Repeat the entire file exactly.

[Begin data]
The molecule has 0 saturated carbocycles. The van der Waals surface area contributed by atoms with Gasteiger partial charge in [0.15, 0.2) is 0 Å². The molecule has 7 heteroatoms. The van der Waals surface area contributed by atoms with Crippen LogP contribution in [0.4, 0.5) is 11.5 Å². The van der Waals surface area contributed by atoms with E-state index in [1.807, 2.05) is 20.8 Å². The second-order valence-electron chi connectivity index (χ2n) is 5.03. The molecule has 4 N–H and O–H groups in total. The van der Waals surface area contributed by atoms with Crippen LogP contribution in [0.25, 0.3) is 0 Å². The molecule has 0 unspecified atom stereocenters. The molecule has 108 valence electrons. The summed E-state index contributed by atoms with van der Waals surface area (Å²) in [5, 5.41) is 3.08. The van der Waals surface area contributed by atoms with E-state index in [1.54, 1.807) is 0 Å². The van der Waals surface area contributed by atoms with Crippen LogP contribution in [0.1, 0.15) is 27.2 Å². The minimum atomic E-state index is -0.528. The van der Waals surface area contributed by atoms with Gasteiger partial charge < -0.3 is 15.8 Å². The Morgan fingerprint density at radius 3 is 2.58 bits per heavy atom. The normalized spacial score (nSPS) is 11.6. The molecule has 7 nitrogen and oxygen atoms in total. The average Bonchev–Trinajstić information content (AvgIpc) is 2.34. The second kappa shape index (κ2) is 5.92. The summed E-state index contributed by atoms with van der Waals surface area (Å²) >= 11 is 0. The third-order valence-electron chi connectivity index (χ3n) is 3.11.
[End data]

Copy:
The molecule has 0 saturated carbocycles. The van der Waals surface area contributed by atoms with Gasteiger partial charge in [0.15, 0.2) is 0 Å². The molecule has 7 heteroatoms. The van der Waals surface area contributed by atoms with Crippen LogP contribution in [0.4, 0.5) is 11.5 Å². The van der Waals surface area contributed by atoms with E-state index in [1.807, 2.05) is 20.8 Å². The second-order valence-electron chi connectivity index (χ2n) is 5.03. The molecule has 4 N–H and O–H groups in total. The van der Waals surface area contributed by atoms with Crippen LogP contribution in [0.25, 0.3) is 0 Å². The molecule has 0 unspecified atom stereocenters. The molecule has 108 valence electrons. The summed E-state index contributed by atoms with van der Waals surface area (Å²) in [5, 5.41) is 3.08. The van der Waals surface area contributed by atoms with E-state index in [1.54, 1.807) is 0 Å². The van der Waals surface area contributed by atoms with Crippen LogP contribution in [0.1, 0.15) is 27.2 Å². The minimum atomic E-state index is -0.528. The van der Waals surface area contributed by atoms with Gasteiger partial charge < -0.3 is 15.8 Å². The Morgan fingerprint density at radius 3 is 2.58 bits per heavy atom. The normalized spacial score (nSPS) is 11.6. The molecule has 7 nitrogen and oxygen atoms in total. The average Bonchev–Trinajstić information content (AvgIpc) is 2.34. The second kappa shape index (κ2) is 5.92. The summed E-state index contributed by atoms with van der Waals surface area (Å²) >= 11 is 0. The third-order valence-electron chi connectivity index (χ3n) is 3.11.